Bjarke Ingels Group has released details of their proposed landscape urbanism project in Brooklyn, New York, transforming a six-lane highway into a connected realm between the city and waterfront. The scheme centers on the Robert Moses-designed Brooklyn Queens Expressway, dating back to the 1960s.
As officials prepare to carry out needed repairs on the highway, existing proposals fail to address the barrier created by the infrastructure, dividing the city and waterfront. BIG’s scheme, therefore, outlines how the Expressway could be turned into parkland, accommodating vehicular traffic without compromising on the quality of public space.
The first step in the BIG scheme is to construct an at-grade roadway along Furman Street and Brooklyn Bridge Park covered with a simple deck structure. The deck provides a platform for adding significant new parkland along the underused corridor while connecting the Brooklyn Heights and Brooklyn Bridge Park with a series of crisscrossing rampways, greenery, and park amenities.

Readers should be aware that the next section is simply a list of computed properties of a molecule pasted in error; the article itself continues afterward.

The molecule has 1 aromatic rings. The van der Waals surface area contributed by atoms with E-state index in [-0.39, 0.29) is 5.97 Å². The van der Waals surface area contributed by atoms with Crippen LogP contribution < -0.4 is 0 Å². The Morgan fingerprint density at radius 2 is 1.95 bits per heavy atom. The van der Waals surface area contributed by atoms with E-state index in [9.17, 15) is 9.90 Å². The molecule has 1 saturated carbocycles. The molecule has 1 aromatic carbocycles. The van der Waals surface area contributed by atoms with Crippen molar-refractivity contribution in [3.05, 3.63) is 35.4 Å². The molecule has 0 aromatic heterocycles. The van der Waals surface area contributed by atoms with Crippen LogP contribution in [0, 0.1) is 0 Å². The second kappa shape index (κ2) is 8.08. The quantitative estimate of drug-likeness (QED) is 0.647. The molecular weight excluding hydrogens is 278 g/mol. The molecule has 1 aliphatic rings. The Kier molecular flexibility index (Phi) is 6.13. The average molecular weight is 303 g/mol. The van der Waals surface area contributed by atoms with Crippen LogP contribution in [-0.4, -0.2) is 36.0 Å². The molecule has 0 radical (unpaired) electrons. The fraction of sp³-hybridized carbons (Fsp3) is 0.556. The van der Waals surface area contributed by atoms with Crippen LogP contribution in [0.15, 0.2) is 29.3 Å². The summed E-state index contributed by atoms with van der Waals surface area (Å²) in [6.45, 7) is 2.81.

Local park access is accommodated on a meandering parkway, while space is created for a potential spur of the nearby light-rail line. The deck also extends south to Atlantic Avenue, creating a new crossing and urban nexus that serves as an introduction to the linear park.
The simple structural approach, therefore, creates a feasible, less-costly solution for the reconstruction of the vehicular artery while also serving as an act of landscaped repair. Though radical on its surface, the BIG scheme is reminiscent of Brooklyn Height’s historical conditions, where the river and city were seamlessly integrated prior to the highway’s construction.
Status: In Progress
Size in m2: 50000
Collaborators: Regional Plan Association, Arcadis
Location: Brooklyn, New York